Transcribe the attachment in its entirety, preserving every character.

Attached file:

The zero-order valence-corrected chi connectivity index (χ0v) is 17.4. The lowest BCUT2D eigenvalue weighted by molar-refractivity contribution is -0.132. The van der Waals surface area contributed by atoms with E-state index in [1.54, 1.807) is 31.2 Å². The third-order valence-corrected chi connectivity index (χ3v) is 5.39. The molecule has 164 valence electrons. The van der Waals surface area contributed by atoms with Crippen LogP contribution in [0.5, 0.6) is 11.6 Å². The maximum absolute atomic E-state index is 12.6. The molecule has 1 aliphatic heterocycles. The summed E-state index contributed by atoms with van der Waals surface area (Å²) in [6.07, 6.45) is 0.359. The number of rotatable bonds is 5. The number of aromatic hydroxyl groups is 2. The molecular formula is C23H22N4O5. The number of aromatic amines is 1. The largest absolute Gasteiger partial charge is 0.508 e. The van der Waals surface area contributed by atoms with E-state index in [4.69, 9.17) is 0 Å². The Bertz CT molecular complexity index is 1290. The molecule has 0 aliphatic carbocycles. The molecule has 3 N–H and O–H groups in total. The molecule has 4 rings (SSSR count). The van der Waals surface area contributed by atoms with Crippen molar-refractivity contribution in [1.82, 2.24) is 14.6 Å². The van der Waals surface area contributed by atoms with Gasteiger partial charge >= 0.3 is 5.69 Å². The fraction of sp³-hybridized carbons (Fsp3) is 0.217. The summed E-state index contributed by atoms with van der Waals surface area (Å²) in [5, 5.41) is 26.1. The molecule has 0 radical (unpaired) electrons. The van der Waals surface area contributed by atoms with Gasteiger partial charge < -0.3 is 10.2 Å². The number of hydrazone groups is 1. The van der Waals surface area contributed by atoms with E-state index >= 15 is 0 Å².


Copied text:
The zero-order valence-corrected chi connectivity index (χ0v) is 17.4. The lowest BCUT2D eigenvalue weighted by molar-refractivity contribution is -0.132. The van der Waals surface area contributed by atoms with E-state index in [1.54, 1.807) is 31.2 Å². The third-order valence-corrected chi connectivity index (χ3v) is 5.39. The molecule has 164 valence electrons. The van der Waals surface area contributed by atoms with Crippen LogP contribution in [0.5, 0.6) is 11.6 Å². The maximum absolute atomic E-state index is 12.6. The molecule has 1 aliphatic heterocycles. The summed E-state index contributed by atoms with van der Waals surface area (Å²) in [6.07, 6.45) is 0.359. The number of rotatable bonds is 5. The number of aromatic hydroxyl groups is 2. The molecular formula is C23H22N4O5. The number of aromatic amines is 1. The largest absolute Gasteiger partial charge is 0.508 e. The van der Waals surface area contributed by atoms with E-state index in [4.69, 9.17) is 0 Å². The Bertz CT molecular complexity index is 1290. The molecule has 0 aliphatic carbocycles. The molecule has 3 N–H and O–H groups in total. The molecule has 4 rings (SSSR count). The van der Waals surface area contributed by atoms with Crippen molar-refractivity contribution in [1.82, 2.24) is 14.6 Å². The van der Waals surface area contributed by atoms with Gasteiger partial charge >= 0.3 is 5.69 Å². The fraction of sp³-hybridized carbons (Fsp3) is 0.217. The summed E-state index contributed by atoms with van der Waals surface area (Å²) in [5, 5.41) is 26.1. The molecule has 0 radical (unpaired) electrons. The van der Waals surface area contributed by atoms with Gasteiger partial charge < -0.3 is 10.2 Å². The number of hydrazone groups is 1. The van der Waals surface area contributed by atoms with E-state index >= 15 is 0 Å².